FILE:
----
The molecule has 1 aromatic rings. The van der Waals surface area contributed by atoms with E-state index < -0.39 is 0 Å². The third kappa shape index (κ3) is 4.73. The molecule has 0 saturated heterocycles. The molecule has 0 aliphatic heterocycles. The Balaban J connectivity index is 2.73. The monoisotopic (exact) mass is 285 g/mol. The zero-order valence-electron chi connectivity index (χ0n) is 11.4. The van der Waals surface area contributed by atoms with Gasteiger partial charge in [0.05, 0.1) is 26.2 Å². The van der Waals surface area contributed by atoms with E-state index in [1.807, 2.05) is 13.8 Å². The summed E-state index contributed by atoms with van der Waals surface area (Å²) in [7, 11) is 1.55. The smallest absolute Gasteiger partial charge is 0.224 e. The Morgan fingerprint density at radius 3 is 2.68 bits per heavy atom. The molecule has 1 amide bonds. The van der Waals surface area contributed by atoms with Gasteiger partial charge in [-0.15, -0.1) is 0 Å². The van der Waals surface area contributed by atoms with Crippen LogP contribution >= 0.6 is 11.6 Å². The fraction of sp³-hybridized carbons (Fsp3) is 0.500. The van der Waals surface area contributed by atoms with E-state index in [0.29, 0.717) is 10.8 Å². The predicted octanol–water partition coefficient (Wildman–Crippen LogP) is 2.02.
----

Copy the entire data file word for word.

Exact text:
The molecule has 1 aromatic rings. The van der Waals surface area contributed by atoms with E-state index < -0.39 is 0 Å². The third kappa shape index (κ3) is 4.73. The molecule has 0 saturated heterocycles. The molecule has 0 aliphatic heterocycles. The Balaban J connectivity index is 2.73. The monoisotopic (exact) mass is 285 g/mol. The zero-order valence-electron chi connectivity index (χ0n) is 11.4. The van der Waals surface area contributed by atoms with Gasteiger partial charge in [0.05, 0.1) is 26.2 Å². The van der Waals surface area contributed by atoms with E-state index in [1.807, 2.05) is 13.8 Å². The summed E-state index contributed by atoms with van der Waals surface area (Å²) in [7, 11) is 1.55. The smallest absolute Gasteiger partial charge is 0.224 e. The Morgan fingerprint density at radius 3 is 2.68 bits per heavy atom. The molecule has 1 amide bonds. The van der Waals surface area contributed by atoms with Gasteiger partial charge in [-0.15, -0.1) is 0 Å². The van der Waals surface area contributed by atoms with Crippen LogP contribution >= 0.6 is 11.6 Å². The fraction of sp³-hybridized carbons (Fsp3) is 0.500. The van der Waals surface area contributed by atoms with E-state index in [0.29, 0.717) is 10.8 Å². The predicted octanol–water partition coefficient (Wildman–Crippen LogP) is 2.02.